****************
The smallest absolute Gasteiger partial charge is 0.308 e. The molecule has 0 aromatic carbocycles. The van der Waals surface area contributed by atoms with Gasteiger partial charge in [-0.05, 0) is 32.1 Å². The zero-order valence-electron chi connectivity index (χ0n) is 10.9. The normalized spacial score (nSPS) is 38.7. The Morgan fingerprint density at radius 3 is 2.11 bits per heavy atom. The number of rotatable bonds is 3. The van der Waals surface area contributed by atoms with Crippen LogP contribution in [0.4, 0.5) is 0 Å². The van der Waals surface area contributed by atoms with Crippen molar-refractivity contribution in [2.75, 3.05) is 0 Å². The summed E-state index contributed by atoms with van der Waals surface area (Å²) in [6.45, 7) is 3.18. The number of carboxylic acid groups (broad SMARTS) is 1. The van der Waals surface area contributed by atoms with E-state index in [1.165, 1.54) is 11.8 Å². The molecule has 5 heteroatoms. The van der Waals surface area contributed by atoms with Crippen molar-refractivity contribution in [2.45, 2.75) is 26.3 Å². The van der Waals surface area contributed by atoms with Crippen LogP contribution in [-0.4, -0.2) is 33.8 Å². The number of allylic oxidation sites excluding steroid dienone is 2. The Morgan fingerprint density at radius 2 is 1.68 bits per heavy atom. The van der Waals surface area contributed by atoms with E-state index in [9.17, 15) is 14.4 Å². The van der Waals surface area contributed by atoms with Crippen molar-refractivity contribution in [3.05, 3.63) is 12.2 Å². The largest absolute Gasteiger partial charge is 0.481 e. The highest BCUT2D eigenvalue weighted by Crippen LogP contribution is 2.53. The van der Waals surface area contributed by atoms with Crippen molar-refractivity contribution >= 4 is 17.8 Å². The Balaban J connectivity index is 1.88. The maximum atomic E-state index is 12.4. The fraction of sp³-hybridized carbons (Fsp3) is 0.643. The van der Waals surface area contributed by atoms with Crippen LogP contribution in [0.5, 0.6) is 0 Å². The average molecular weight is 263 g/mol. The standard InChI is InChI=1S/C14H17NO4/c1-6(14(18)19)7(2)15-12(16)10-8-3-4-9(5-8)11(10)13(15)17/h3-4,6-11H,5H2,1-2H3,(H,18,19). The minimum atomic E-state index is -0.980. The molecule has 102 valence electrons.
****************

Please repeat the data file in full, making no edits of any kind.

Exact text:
The smallest absolute Gasteiger partial charge is 0.308 e. The molecule has 0 aromatic carbocycles. The van der Waals surface area contributed by atoms with Gasteiger partial charge in [-0.05, 0) is 32.1 Å². The zero-order valence-electron chi connectivity index (χ0n) is 10.9. The normalized spacial score (nSPS) is 38.7. The Morgan fingerprint density at radius 3 is 2.11 bits per heavy atom. The number of rotatable bonds is 3. The van der Waals surface area contributed by atoms with Crippen LogP contribution in [0.4, 0.5) is 0 Å². The van der Waals surface area contributed by atoms with Crippen molar-refractivity contribution in [2.75, 3.05) is 0 Å². The summed E-state index contributed by atoms with van der Waals surface area (Å²) in [6.45, 7) is 3.18. The number of carboxylic acid groups (broad SMARTS) is 1. The van der Waals surface area contributed by atoms with E-state index in [1.165, 1.54) is 11.8 Å². The molecule has 5 heteroatoms. The van der Waals surface area contributed by atoms with Crippen molar-refractivity contribution in [2.45, 2.75) is 26.3 Å². The van der Waals surface area contributed by atoms with Crippen LogP contribution in [-0.4, -0.2) is 33.8 Å². The number of allylic oxidation sites excluding steroid dienone is 2. The Morgan fingerprint density at radius 2 is 1.68 bits per heavy atom. The van der Waals surface area contributed by atoms with E-state index in [9.17, 15) is 14.4 Å². The van der Waals surface area contributed by atoms with Crippen molar-refractivity contribution in [3.05, 3.63) is 12.2 Å². The largest absolute Gasteiger partial charge is 0.481 e. The highest BCUT2D eigenvalue weighted by Crippen LogP contribution is 2.53. The van der Waals surface area contributed by atoms with Crippen molar-refractivity contribution >= 4 is 17.8 Å². The Balaban J connectivity index is 1.88. The maximum atomic E-state index is 12.4. The fraction of sp³-hybridized carbons (Fsp3) is 0.643. The van der Waals surface area contributed by atoms with Crippen LogP contribution in [0.5, 0.6) is 0 Å². The average molecular weight is 263 g/mol. The standard InChI is InChI=1S/C14H17NO4/c1-6(14(18)19)7(2)15-12(16)10-8-3-4-9(5-8)11(10)13(15)17/h3-4,6-11H,5H2,1-2H3,(H,18,19). The minimum atomic E-state index is -0.980. The molecule has 102 valence electrons.